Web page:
The majority of orthopedic surgeries are considered “elective” because they are not being performed for life-threatening or limb-threatening problems. They are pre-planned and done on a non-emergent basis. These surgeries might be considered simple or low risk (like a knee arthroscopy or carpal tunnel surgery), or more major and higher risk (like joint replacement or spinal fusion). In general, you need to meet some health parameters in order to be considered a good candidate for elective surgery, especially if it is a major surgery. If you don’t meet those parameters, your surgeon might require you to postpone your surgery until you are “healthy enough” to proceed with surgery. This is not a punishment, but rather it is out of concern for you as a patient, as your surgeon wants you to have the best possible outcome from your procedure, with the lowest possible risk of complication. It is important to understand that there is no such thing as a “risk-free” surgery, no matter how minor the procedure is.
Some of the more common parameters considered when determining if a patient is healthy enough for a major surgery include, but are not limited to: blood pressure, lab values, body mass index, blood sugar/HgA1c, heart health, and lung function/smoking. If any of these parameters don’t meet criteria, surgery might need to be postponed until the problem is addressed. If the problem can’t be improved, then surgery might not be an option. Here is a list of some of the health problems, and a few of their respective associated risks, that need to be corrected before undergoing elective orthopedic surgery:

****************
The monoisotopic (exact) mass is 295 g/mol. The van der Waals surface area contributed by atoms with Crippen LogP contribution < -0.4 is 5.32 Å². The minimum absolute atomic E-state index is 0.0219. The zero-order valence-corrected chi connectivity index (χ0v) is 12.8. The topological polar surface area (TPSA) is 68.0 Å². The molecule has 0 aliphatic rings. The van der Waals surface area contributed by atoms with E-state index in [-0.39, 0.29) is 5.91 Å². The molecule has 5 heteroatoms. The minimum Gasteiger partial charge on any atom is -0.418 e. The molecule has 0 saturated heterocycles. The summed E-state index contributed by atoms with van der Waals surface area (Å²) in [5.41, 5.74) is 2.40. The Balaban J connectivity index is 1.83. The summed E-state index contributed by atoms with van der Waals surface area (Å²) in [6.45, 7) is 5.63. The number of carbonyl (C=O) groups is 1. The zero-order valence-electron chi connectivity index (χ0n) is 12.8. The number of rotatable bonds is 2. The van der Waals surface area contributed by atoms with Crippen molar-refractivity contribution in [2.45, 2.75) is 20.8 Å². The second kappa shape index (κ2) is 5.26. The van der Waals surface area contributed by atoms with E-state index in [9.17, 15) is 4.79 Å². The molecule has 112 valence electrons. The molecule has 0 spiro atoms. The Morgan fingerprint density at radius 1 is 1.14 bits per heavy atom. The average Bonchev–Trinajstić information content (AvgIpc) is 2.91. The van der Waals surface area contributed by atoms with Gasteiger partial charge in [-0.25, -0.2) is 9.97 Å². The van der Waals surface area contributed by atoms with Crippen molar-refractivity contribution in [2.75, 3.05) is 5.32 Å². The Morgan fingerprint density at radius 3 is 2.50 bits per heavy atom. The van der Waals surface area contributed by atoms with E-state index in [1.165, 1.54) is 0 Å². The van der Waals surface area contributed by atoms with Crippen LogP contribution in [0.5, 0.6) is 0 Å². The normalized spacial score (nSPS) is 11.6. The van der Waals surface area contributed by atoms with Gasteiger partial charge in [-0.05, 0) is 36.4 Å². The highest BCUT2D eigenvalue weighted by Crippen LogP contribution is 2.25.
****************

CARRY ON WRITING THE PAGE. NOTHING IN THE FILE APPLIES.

- Blood pressure greater than 180/110 mmHg (120/80 is normal): higher risk of heart attack or stroke during or soon after surgery.
- White blood cell count greater than 11,000/microliter (4,500-11,000 is normal): could indicate an infection somewhere, increasing risk for surgical infection.
- Hemoglobin less than 10 g/dL (normal for men is 13.2-16.6 and for women is 11.5-15): increased risk of needing blood transfusions, wound healing problems, and increased risk of death post operatively.
- Electrolytes such as potassium or sodium too high or too low (normal for potassium is 3.6-5.2 mmol/L and normal for sodium is 135-145 mEq/L): abnormal heart rhythms, muscle cramps, fatigue, or confusion.
- Albumin level less than 3.4 g/dL (3.4-5.4 is normal): significant risk for wound healing problems, prolonged hospitalization, and even death.
- Body Mass Index greater than 40 (18.5-24.9 is normal): significant increased risk of blood clots, infection, blood loss, and anesthetic complications, as well as increased risk of in-hospital death.
- Blood sugar greater than 200 mg/dL (90-110 is normal) or HgA1c greater than 8.0% (normal is below 5.7): significant increased risk for infection and wound healing problems.
- Heart disease: increased risk for stroke, heart attack, and death during or after surgery.
- Lung disease and/or being a smoker: risk for anesthesia complications, cardiovascular events (stroke, heart attack, etc.), delayed wound healing, wound infections, pneumonia, delayed bone healing, and death.
Your individual surgeon will have their own parameters that might slightly differ from those listed. This list is not complete, but reflects some of the more common health issues that need to be optimized prior to having elective orthopedic surgery. Anesthesiologists also have their own parameters that have to be met, though they are similar to those listed here. You don’t have to be perfectly healthy to have orthopedic surgery, but you do need to be “healthy enough.” Remember that your surgeon has your best interests at heart, and wants you to have a complication-free surgery and a full recovery. While they can’t eliminate all risks related to surgery, optimizing your health goes a long way to lowering your risk of complications.